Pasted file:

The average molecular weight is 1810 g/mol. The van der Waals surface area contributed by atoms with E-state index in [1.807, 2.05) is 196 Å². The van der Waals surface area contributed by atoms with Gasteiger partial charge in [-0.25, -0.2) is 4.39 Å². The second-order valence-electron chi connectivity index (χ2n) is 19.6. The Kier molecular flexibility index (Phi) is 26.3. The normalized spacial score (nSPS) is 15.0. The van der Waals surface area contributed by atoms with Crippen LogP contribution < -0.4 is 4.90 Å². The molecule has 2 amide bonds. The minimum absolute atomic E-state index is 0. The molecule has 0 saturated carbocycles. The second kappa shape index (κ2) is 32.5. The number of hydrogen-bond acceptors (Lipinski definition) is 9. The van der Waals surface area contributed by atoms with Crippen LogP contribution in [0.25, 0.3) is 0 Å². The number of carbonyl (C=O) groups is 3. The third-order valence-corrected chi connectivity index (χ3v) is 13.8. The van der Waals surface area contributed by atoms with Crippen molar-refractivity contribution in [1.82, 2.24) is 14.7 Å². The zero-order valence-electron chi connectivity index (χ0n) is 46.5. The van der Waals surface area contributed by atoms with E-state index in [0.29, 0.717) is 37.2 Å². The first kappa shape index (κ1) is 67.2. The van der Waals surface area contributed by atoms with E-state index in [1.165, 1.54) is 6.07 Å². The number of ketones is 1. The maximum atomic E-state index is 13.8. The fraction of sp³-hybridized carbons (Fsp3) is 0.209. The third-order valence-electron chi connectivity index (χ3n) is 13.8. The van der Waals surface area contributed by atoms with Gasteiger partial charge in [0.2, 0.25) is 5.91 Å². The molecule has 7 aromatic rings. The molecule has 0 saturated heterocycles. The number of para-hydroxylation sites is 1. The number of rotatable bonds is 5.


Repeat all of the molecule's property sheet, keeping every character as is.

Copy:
The average molecular weight is 1810 g/mol. The van der Waals surface area contributed by atoms with E-state index in [1.807, 2.05) is 196 Å². The van der Waals surface area contributed by atoms with Gasteiger partial charge in [-0.25, -0.2) is 4.39 Å². The second-order valence-electron chi connectivity index (χ2n) is 19.6. The Kier molecular flexibility index (Phi) is 26.3. The normalized spacial score (nSPS) is 15.0. The van der Waals surface area contributed by atoms with Crippen LogP contribution < -0.4 is 4.90 Å². The molecule has 2 amide bonds. The minimum absolute atomic E-state index is 0. The molecule has 0 saturated carbocycles. The second kappa shape index (κ2) is 32.5. The number of hydrogen-bond acceptors (Lipinski definition) is 9. The van der Waals surface area contributed by atoms with Crippen LogP contribution in [0.25, 0.3) is 0 Å². The number of carbonyl (C=O) groups is 3. The third-order valence-corrected chi connectivity index (χ3v) is 13.8. The van der Waals surface area contributed by atoms with Crippen molar-refractivity contribution in [1.82, 2.24) is 14.7 Å². The zero-order valence-electron chi connectivity index (χ0n) is 46.5. The van der Waals surface area contributed by atoms with E-state index in [0.29, 0.717) is 37.2 Å². The first kappa shape index (κ1) is 67.2. The van der Waals surface area contributed by atoms with E-state index in [1.165, 1.54) is 6.07 Å². The number of ketones is 1. The maximum atomic E-state index is 13.8. The fraction of sp³-hybridized carbons (Fsp3) is 0.209. The third-order valence-electron chi connectivity index (χ3n) is 13.8. The van der Waals surface area contributed by atoms with Gasteiger partial charge in [0.2, 0.25) is 5.91 Å². The molecule has 7 aromatic rings. The molecule has 0 saturated heterocycles. The number of para-hydroxylation sites is 1. The number of rotatable bonds is 5.